To keep the camera still, especially when it has the big ass Sigma sticking out the front, I have a Giottos MTL 8361B carbon fibre tripod with an MH1300-621 ball head. Now if you are going to buy a tripe don’t waste you money on any of that aluminium legs with cross braces to the centre column pish because you WILL regret it.

Tripod Karma Sutra #1Buy a decent tripod, and I have to say the Giottos is decent! OK the pros out there will probably say its ok but you can do better, but for a serious amateur or even pro shooter its pretty dam good. Adjustable leg angles (3 positions) 3 section  CF legs with foam leg warmers, a wickedly adjustable centre column which can swing out like a boom as well as up/ down, built in level on the legs and 2 on the head, rock solid quick release plates (which are cheap as chips to buy to boot).

I have used the Giottos extensively over the last 3 or 4 months and have only two very minor gripes I can come up with, and trust me I don’t usually have any problems finding faults with anything, one is the control to lock pano rotation does tend to creep a little (not every time, but enough that you have to watch out for it) and the ball tension control would have been much better if it had a ratchet instead of a smooth action.

I honestly cant recommend this tripod enough, it wasn’t ‘hellish’ expensive (OK it was compared to your average crap Kodak toy at 25 quid) but it is absolutely rock solid in whatever position you use it and it is capable of the full tripod ‘Karma Sutra’ and more – you wouldn’t believe the positions you can get this thing in LOL

So that covers the light collecting side of the equation, on to the light making stuff.

Making my own light:

Now I have everything I need to collect little packets of photons and organize them into files on my computer, so what I need now is something to make the photons so I can throw them at something and collect the ones that bounce back.

I already have one huge light I use quite a lot, its not the most environmentally friendly light source out there – in fact its responsible for 100% of the global warming on its own! It’s not too convenient either, being 93,000,000 miles away you need quite a long arm to pick it up, and it has an annoying habit of staying in one place while the rest of us spin round on a ball so half the time you can’t use it at all Grr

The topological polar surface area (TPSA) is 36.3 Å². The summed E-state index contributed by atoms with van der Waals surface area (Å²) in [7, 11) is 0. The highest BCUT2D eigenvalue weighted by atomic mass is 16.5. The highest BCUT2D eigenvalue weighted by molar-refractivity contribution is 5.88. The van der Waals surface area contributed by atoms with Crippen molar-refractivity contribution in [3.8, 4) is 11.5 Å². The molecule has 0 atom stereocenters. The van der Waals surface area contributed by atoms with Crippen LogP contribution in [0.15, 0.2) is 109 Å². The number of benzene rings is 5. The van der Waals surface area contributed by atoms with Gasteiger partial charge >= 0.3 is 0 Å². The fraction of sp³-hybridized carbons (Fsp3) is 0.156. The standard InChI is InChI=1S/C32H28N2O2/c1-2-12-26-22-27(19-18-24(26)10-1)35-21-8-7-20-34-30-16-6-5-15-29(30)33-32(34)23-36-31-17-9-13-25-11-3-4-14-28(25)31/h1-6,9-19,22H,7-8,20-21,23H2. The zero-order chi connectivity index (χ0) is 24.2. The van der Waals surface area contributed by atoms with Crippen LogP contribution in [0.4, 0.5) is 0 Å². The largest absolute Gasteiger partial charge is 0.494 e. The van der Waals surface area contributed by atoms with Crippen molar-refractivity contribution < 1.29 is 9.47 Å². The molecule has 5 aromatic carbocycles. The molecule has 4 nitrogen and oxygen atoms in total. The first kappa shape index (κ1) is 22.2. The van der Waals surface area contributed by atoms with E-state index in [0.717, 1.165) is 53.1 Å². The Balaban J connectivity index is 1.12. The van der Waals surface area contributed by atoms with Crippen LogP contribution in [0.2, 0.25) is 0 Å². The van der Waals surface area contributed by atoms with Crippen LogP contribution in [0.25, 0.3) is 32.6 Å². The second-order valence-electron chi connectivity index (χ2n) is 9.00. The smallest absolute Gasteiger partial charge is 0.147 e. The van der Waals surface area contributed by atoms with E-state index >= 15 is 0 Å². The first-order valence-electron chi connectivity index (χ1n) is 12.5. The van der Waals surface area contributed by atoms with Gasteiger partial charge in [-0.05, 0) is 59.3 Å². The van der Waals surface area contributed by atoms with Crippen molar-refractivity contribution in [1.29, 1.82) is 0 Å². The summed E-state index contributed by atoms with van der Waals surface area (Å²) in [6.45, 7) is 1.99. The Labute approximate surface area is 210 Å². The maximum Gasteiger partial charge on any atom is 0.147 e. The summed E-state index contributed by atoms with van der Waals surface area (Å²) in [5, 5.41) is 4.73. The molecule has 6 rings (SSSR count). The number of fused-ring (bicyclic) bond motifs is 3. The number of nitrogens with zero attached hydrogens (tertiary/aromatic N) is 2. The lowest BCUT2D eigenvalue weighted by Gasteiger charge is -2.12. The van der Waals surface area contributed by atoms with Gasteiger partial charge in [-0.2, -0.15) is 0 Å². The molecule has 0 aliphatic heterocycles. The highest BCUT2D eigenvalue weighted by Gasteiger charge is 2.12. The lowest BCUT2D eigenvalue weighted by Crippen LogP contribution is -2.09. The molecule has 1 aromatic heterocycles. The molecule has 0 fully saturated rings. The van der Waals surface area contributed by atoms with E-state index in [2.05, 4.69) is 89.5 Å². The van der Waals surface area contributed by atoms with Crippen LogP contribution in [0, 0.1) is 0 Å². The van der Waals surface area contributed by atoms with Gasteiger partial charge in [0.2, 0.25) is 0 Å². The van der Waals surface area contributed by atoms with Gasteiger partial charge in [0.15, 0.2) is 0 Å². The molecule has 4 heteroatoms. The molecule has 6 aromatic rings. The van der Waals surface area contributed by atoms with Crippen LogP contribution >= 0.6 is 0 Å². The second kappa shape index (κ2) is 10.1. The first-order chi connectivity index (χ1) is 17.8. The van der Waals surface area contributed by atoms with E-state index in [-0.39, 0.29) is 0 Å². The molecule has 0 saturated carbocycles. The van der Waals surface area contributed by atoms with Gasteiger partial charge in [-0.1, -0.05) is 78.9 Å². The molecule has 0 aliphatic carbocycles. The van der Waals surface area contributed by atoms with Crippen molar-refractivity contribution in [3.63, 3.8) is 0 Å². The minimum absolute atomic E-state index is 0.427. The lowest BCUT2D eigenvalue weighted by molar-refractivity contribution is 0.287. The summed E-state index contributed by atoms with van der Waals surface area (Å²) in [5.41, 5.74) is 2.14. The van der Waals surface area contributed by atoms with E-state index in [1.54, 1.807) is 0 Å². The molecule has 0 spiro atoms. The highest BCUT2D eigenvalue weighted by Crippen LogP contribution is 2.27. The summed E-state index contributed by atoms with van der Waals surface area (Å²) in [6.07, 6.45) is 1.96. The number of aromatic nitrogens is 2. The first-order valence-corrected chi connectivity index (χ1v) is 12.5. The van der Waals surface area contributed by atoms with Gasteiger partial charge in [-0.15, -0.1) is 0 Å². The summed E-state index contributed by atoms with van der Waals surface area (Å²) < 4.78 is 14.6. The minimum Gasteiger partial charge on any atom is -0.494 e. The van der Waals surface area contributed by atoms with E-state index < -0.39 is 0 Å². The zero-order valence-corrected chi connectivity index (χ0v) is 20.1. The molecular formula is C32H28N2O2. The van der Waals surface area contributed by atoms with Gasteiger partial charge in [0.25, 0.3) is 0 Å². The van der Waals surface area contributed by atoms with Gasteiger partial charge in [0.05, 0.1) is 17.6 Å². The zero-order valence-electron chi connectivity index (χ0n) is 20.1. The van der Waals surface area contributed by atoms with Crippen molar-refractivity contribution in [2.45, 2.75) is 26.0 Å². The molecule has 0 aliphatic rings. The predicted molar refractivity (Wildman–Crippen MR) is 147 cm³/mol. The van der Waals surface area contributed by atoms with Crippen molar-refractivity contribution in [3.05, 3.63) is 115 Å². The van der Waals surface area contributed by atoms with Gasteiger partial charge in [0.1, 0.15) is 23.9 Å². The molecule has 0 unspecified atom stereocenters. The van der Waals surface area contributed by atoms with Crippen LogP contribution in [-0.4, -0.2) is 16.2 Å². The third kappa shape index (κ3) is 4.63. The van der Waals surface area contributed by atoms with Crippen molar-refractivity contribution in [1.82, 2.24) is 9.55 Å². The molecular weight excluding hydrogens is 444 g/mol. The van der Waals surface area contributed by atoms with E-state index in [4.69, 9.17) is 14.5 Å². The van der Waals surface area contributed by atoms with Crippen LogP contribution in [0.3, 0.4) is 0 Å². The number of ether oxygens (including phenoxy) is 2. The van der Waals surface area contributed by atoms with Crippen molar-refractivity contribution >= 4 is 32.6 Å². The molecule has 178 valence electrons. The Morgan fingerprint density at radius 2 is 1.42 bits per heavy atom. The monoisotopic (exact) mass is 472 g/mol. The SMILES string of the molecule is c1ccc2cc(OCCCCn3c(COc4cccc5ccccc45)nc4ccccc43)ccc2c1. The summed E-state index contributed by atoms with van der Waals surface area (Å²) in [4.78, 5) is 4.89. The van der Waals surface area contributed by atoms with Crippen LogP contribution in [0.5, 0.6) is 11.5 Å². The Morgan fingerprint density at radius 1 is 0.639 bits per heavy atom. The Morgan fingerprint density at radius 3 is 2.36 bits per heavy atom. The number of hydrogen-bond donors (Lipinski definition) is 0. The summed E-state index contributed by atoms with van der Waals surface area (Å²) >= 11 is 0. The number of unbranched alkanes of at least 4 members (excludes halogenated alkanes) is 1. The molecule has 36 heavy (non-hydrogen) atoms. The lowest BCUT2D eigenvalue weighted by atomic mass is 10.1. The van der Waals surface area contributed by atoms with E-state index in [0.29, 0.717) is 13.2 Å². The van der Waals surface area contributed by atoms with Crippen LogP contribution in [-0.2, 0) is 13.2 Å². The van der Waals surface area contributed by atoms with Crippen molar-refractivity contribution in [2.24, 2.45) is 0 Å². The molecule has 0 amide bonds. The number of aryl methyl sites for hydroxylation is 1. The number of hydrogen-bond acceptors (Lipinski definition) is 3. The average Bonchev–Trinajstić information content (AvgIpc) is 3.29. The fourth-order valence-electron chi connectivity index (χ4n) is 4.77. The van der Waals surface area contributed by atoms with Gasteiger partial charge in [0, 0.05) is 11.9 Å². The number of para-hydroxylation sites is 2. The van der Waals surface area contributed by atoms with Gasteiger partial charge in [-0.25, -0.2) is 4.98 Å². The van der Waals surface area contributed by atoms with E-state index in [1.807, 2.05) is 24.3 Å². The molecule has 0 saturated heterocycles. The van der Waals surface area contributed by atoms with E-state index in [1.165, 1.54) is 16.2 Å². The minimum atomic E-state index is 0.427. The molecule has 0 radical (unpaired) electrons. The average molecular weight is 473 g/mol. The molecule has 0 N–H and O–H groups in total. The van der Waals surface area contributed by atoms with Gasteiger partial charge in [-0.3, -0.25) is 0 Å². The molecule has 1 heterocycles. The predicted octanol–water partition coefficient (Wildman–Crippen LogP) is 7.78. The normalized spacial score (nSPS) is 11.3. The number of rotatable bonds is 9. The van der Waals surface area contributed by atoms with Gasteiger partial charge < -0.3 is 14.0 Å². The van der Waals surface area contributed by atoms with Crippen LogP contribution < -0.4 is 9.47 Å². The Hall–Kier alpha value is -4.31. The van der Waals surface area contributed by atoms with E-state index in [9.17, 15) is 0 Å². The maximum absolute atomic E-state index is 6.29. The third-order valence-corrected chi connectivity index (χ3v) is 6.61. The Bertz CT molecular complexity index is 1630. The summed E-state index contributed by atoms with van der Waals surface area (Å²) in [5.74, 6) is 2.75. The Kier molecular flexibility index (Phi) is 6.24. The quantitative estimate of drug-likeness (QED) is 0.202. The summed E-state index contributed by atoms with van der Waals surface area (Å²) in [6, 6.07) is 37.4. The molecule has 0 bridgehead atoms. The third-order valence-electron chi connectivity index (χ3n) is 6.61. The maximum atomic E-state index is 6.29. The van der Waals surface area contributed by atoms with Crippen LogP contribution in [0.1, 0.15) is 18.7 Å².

So, for those times where the sun (oh cummon please don’t tell me you never worked it out) has gone down on you, or just never got inside the building in the first place, you need some way of making your own light..

Flash Guns:

Most people with their happy snappy compact digital camera just point it in the direction of someone/ something and press the button, a little flash built in goes off and lights it up and the camera catches the god awful result complete with big nasty devil red eyes, harsh shadows, horrible ‘flat’ lighting and all. They then proceed to upload this to a computer and infect the world with this disgusting creation by printing it, emailing it to the world and his wife, sticking it on Flickr etc etc

Well, if that’s your bag then who am I to complain, but if you want to take good photos you need good light – and on camera/ pop-up flash is not going to give you any!

So enter the external flash guns:

  • 1 x Nikon SB80DX (non CLS)
  • 1 x Nikon SB800 (CLS compatible)
  • 2 x Nikon SB900 (CLS compatible)
  • 2 x 7 foot light stands
  • 1 x Sun (Non CLS and burns your fingers if you touch it)

The SB80DX is an old second hand flash I picked up at a local camera shop for £50 with a fast recycle external battery pack. This was my first flash gun purchased to start playing with my new found lighting knowledge after reading The Strobist Blog (have you checked it out yet, its soooo good)

Once I started using off camera flash it very quickly became evident that I was not going to be happy with just one flash gun, and after the purchase of the D80 camera I desperately wanted to play with the CLS system so next up was an SB800.

I guess I should explain the CLS system huh.. CLS is Nikon’s Creative Lighting System, this is a fancy pants system for controlling off camera flashes wirelessly by using the flash tubes to send coded messages to each other with ‘pre-flashes’ and allows you to have an unlimited (for lottery winners only) number of flash guns divided into 3 groups controlled and fired remotely without so much as a cable.

Utopia.. well not quite, the flashes all have to be CLS compatible – which means Nikon – which means EXPENSIVE – this also means pretty darn good quality 😉

So what can you do with CLS that you cant do with a built in flash? simple answer is take decent photos that actually do look good and are worth printing and sending to the world and his wife via email.